DUBAI/PARIS (Reuters) - France’s Credit Agricole (CAGR.PA) has agreed to sell about half its 31.1 percent stake in Banque Saudi Fransi (BSF) (1050.SE) to billionaire Prince Alwaleed Bin Talal’s Kingdom Holding (4280.SE) for 5.76 billion riyals ($1.54 billion).
The sale was part of a wider review of Credit Agricole’s assets and markets to meet new banking rules and tougher economic conditions. Sources had said in March it picked JPMorgan (JPM.N) to advise on a potential sale.
“We see it as positive but expected as it is part of management plan to clean up capital and overseas operations,” brokerage house Jeffries’ analysts said in a note.
BSF said after the deal was announced that Kingdom Holding would own 16.2 percent of the bank and Credit Agricole would retain 14.9 percent. It said Credit Agricole could sell a further 5 percent stake via off-market block trade deals.
“With Alwaleed becoming a majority owner of the bank, it is a sound long term strategic move which will ultimately benefit BSF,” Hesham Abou Jamee, chief executive of Alisthmar Capital, told Saudi-owned Al Arabiya TV.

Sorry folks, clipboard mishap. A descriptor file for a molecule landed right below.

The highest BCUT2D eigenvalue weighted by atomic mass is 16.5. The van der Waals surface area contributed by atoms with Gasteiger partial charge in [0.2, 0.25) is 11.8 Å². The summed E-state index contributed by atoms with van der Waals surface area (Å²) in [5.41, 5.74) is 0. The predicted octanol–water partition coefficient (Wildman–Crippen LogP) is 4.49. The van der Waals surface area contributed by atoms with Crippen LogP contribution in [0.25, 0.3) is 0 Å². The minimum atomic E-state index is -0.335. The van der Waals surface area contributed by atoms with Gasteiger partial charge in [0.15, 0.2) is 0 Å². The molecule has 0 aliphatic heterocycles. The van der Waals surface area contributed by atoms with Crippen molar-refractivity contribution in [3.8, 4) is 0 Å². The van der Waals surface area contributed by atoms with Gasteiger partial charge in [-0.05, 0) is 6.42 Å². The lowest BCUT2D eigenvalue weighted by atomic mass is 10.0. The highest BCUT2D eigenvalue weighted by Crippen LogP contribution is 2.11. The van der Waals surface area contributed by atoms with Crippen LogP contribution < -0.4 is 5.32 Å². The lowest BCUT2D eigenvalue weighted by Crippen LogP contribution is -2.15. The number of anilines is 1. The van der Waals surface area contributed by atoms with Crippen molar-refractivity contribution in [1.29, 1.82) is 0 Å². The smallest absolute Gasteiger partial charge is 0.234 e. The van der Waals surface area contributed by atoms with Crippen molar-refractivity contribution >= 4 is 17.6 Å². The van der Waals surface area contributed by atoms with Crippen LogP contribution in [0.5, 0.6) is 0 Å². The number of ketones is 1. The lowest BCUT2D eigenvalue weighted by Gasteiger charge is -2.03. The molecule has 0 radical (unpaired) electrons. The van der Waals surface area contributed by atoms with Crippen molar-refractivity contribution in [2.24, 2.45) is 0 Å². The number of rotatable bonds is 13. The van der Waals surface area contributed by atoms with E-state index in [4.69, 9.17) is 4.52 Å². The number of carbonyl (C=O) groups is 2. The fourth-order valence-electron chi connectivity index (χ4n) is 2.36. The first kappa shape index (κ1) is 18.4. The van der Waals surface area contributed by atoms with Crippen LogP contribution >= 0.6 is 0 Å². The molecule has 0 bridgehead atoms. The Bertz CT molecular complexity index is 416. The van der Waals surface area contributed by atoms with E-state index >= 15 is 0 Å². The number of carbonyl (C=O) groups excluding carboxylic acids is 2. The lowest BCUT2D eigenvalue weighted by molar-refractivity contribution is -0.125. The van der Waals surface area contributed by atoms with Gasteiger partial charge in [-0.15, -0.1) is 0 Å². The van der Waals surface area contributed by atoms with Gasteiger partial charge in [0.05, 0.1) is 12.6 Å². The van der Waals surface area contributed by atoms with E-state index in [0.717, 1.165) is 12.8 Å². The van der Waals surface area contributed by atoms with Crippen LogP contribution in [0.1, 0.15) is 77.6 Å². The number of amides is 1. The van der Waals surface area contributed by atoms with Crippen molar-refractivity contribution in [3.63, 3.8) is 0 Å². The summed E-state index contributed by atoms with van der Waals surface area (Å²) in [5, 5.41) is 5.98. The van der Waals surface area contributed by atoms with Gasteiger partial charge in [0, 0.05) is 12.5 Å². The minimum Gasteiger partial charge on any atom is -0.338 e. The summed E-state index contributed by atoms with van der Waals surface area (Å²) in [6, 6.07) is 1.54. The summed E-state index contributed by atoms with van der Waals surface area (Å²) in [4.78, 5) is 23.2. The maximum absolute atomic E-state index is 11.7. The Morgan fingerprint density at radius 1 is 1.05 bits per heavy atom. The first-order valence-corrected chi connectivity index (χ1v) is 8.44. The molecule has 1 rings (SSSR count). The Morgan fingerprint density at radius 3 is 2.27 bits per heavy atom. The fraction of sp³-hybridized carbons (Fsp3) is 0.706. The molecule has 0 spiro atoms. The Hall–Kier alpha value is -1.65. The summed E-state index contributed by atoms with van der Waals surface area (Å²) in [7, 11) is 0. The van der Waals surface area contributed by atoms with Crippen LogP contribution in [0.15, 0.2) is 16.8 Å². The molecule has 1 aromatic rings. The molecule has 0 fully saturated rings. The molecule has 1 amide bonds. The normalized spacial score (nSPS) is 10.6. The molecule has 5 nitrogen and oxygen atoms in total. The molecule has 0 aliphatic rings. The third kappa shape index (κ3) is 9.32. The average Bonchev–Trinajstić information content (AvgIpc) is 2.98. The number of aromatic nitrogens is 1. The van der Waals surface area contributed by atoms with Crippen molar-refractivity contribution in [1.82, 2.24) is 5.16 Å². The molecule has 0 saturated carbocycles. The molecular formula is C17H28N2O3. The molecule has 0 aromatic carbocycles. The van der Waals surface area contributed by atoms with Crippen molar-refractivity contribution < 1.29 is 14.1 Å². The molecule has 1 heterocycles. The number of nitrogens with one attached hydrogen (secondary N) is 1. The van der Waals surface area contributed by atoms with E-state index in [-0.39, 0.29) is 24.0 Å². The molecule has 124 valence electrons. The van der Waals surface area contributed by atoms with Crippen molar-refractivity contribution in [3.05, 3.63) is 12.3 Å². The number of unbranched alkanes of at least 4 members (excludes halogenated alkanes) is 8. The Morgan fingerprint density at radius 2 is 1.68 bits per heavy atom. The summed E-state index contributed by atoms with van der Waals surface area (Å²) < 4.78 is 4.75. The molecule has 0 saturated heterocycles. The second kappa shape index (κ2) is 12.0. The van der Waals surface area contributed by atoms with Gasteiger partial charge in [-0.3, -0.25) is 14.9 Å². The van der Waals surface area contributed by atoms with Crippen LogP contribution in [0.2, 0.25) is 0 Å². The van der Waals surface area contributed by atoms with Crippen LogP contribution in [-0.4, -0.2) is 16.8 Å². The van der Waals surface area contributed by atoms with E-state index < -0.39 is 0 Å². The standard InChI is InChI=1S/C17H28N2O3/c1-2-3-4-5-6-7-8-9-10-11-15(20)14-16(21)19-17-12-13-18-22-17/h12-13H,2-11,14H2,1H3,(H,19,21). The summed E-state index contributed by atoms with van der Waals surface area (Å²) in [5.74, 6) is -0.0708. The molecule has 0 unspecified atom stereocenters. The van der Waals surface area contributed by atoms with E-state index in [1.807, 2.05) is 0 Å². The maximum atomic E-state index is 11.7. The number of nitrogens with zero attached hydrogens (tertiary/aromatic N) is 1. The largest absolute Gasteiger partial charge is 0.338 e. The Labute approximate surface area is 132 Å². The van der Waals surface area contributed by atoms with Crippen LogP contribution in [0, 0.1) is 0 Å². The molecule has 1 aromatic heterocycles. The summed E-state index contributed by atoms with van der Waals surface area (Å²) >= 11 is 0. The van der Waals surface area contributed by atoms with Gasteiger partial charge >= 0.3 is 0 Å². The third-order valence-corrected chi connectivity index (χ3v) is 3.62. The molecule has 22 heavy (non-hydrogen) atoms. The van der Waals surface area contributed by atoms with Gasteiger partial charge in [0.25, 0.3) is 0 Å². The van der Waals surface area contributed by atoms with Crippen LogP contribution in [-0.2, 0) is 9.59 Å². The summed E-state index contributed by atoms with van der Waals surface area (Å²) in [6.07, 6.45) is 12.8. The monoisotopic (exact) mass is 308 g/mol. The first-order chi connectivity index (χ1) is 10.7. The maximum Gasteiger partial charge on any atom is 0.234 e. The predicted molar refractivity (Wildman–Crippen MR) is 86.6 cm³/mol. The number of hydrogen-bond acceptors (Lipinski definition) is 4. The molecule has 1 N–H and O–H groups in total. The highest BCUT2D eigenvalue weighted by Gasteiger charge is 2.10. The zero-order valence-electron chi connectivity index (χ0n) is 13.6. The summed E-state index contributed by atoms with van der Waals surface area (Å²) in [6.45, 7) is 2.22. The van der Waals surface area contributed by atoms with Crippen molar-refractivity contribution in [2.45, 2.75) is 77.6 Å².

Credit Agricole follows Royal Bank of Scotland (RBS) (RBS.L) in seeking to sell its stake in a Saudi bank. RBS holds 40 percent of Alawwal Bank 1040.SE, which is talks to merge with Saudi British Bank (1060.SE), partly owned by HSBC (HSBA.L).
Credit Agricole said the sale of a 16.2 percent stake in BSF would lift its fully-loaded common equity tier 1 (CET1) ratio for Crédit Agricole S.A. by about 20 basis points and its fully-loaded CET1 ratio of Crédit Agricole Group by 5 basis points.
The transaction, subject to regulatory approvals, is expected to close in the second half of this year and will be funded through Kingdom Holding’s available liquidity and existing bank facilities, Kingdom said in a statement.
Kingdom Holding shares rose 7.6 percent to 11.06 riyals, while Banque Saudi Fransi shares were down 2.7 percent at 32.10 riyals, after closing at 33 riyals on Monday.
At a deal price of 29.5 riyals per share, Kingdom Holding is buying the BSF stake at a discount to its current share price and book value of Saudi bank peers.
“It is not a very expensive acquisition,” said an analyst at a Gulf brokerage. “For Kingdom Holding, it is a really good deal. It is a clean bank and was quite conservative. Credit Agricole could have realized more but in this environment they got a buyer.”
The acquisition is expected to increase cash flow and income for Kingdom Holding. Credit Agricole remains a strategic shareholder and will support the bank’s activities, Kingdom Holding said.
Additional reporting by Blandine Henault in Paris, and Saeed Azhar and Celine Aswad in Dubai; Editing by Edmund Blair